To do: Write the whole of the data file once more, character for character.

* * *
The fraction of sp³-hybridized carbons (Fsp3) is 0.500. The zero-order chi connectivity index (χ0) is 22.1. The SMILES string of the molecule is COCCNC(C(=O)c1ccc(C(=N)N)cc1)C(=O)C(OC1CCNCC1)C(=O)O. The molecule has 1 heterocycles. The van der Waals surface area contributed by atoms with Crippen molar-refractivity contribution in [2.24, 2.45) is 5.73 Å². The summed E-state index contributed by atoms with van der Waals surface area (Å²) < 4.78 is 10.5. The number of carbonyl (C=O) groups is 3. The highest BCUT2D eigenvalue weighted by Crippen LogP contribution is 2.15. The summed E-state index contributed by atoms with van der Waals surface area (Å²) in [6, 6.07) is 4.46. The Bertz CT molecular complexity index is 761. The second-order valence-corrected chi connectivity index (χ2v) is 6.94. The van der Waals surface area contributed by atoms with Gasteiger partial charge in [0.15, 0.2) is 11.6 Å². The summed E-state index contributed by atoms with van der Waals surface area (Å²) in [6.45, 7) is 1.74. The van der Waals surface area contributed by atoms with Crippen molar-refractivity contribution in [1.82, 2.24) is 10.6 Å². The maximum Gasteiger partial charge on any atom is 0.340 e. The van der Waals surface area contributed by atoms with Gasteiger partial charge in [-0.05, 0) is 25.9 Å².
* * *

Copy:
The fraction of sp³-hybridized carbons (Fsp3) is 0.500. The zero-order chi connectivity index (χ0) is 22.1. The SMILES string of the molecule is COCCNC(C(=O)c1ccc(C(=N)N)cc1)C(=O)C(OC1CCNCC1)C(=O)O. The molecule has 1 heterocycles. The van der Waals surface area contributed by atoms with Crippen molar-refractivity contribution in [2.24, 2.45) is 5.73 Å². The summed E-state index contributed by atoms with van der Waals surface area (Å²) < 4.78 is 10.5. The number of carbonyl (C=O) groups is 3. The highest BCUT2D eigenvalue weighted by Crippen LogP contribution is 2.15. The summed E-state index contributed by atoms with van der Waals surface area (Å²) in [6, 6.07) is 4.46. The Bertz CT molecular complexity index is 761. The second-order valence-corrected chi connectivity index (χ2v) is 6.94. The van der Waals surface area contributed by atoms with Gasteiger partial charge in [0.15, 0.2) is 11.6 Å². The summed E-state index contributed by atoms with van der Waals surface area (Å²) in [6.45, 7) is 1.74. The van der Waals surface area contributed by atoms with Crippen molar-refractivity contribution in [1.82, 2.24) is 10.6 Å². The maximum Gasteiger partial charge on any atom is 0.340 e. The van der Waals surface area contributed by atoms with Gasteiger partial charge in [-0.05, 0) is 25.9 Å².